- The Washington Times - Thursday, November 7, 2002

OPENING
Bring In 'Da Noise, Bring in 'Da Funk Warner Theatre. Savion Glover returns to his role in the ensemble musical that uses tap dance to tell the history of "the beat." Opens Tuesday, runs through Nov. 17. 202/783-4000.
The Christmas Carol Rag Signature Theatre. New musical that spices up Charles Dickens' "A Christmas Carol" with tunes from Irving Berlin and George M. Cohan. Opens Tuesday. 703/218-6500.
A Doll's House Quotidian Theatre Company. Ibsen's classic play is transported to 1918 Galveston, Texas. Opens tomorrow at the Writer's Center. 301/816-1023.
El Gran Deschave/Final Feliz (The Cat's Out of the Bag) Teatro de la Luna. A couple that has been taken one another for granted sees things differnetly once their television set breaks. In Spanish with simultaneous English interpretation. Opens tonight at Gunston Arts Center. 202/882-6227.
Medea Abbey Theatre. Fiona Shaw stars in Euripedes' tale of a woman who murders her children out of rage. Opens tonight, runs through Saturday at Kennedy Center Terrace Theater. 202/467-4600.

NOW PLAYING
Kiki and Herb in Pardon Our Appearance Woolly Mammoth Theatre ***1/2. Kiki (Justin Bond) and her weepy piano player Herb (Kenny Mellman) are two veteran entertainers who have barreled their way through the decades, growing boozier but certainly not more mellow by the year. They haul us through the best of the '70s through today in this decidedly off-kilter evening that is wildly and inappropriately hysterical. Think Steve and Eydie with an anger management problem. But under Doug Wright's direction "Kiki and Herb" becomes more than campy spoof. If you like your humor sharp and disturbing, "Kiki and Herb" is one act you definitely want to catch. Through Nov. 17 at the Source. 202/393-3939. Reviewed by Jayne M. Blanchard.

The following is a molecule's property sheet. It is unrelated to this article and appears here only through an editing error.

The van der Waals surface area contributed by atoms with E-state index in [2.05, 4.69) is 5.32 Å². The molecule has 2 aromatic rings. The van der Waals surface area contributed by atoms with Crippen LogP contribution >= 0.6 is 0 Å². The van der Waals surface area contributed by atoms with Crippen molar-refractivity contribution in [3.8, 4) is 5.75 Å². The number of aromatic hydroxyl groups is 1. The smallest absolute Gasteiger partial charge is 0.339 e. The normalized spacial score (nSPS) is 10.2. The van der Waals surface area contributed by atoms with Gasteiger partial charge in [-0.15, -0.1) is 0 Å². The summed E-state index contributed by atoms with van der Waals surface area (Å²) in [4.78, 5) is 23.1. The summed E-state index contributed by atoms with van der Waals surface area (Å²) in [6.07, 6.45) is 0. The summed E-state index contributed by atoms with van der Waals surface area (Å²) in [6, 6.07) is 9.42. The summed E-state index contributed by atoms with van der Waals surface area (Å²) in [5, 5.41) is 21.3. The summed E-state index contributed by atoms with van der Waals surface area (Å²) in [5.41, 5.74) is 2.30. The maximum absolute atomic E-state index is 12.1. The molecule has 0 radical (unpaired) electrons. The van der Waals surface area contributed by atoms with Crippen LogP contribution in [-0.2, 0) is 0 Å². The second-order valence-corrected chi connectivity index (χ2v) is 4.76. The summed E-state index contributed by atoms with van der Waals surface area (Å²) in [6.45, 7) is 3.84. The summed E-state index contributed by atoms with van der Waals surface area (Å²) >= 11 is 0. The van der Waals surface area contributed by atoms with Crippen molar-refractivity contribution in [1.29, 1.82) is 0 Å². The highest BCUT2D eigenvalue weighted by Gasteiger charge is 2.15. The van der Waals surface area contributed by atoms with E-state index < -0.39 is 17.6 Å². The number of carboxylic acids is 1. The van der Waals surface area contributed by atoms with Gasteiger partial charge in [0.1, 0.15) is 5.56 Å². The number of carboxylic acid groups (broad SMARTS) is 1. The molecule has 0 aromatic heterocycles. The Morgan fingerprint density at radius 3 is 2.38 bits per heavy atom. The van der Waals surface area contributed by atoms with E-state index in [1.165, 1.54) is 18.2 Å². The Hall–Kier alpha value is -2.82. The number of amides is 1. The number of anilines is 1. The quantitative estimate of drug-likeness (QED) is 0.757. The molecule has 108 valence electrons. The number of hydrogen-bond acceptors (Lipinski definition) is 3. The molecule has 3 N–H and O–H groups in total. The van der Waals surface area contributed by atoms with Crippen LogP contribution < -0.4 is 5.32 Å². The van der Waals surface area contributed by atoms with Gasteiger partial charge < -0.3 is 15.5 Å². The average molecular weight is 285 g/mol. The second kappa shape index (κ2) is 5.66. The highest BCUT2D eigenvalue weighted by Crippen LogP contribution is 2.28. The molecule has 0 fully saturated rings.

Man of La Mancha National Theatre ***. Director Jonathan Kent has a treasure in his limber restaging of this play with Brian Stokes Mitchell in the title role of Cervantes' Don Quixote. It is a role Mr. Mitchell seems born to play. His performance of the song "The Impossible Dream" is a shivers-inducing moment in a production filled with gorgeous moments. The set by Paul Brown (aided by Paul Gallo's chiaroscuro lighting) is jaw-dropping. The cast is up to every challenge: As Sancho Panza, Ernie Sabella is the ideal foil to Quixote's idealism. As the tough cookie Aldonza, Mary Elizabeth Mastrantonio is scarily convincing. The chorus and dancers cavort nimbly around the set. Numerous sound-projection problems cropped up opening night, but once the technical glitches are sorted out, "La Mancha" ought to hit its stride. Through Sunday. 800/447-7400. Reviewed by Jayne M. Blanchard.
Privates on Parade Studio Theatre ***1/2. This 1977 musical play by Britain's Peter Nichols (with music by Dennis King) is a grand way to start the theater season. Dashingly directed by Joy Zinoman, who handles it with silliness and sophistication, it combines the broad humor of English music halls and pantos with carefully wrought commentary on racism, miscegenation, homosexuality and homophobia, and the casual cruelties of wartime. The play is based on Mr. Nichols' experiences as a member of a song-and-dance touring unit similar to the USO dispatched to Southeast Asia in 1948 to cheer up British troops mired in a Malaysian guerrilla war. The unit is led by Terri Dennis, a flamboyant queen, played by Floyd King, that most supple of clowns and there is no more joyous sign that the seasons are changing than the sight of Floyd King in a dress. If every show this season is as energetic and inspired as "Privates on Parade," then we needn't concern ourselves with the inevitable letdown after this summer's Sondheim Celebration. Through Sunday. 202/332-3300. Reviewed by Jayne M. Blanchard.
Shear Madness Kennedy Center Theater Lab **. This corny, hokey tourist trap now in its second decade is doubly maddening because the Kennedy Center displays it as art to the cultural center's unsuspecting pilgrims. The audience-participation murder-mystery farce (set in a Georgetown hair salon) is well-played, though, when the actors refrain from mugging and cracking up one another. Continues indefinitely. 202/467-4600. File review by Nelson Pressley.
MAXIMUM RATING: FOUR STARS

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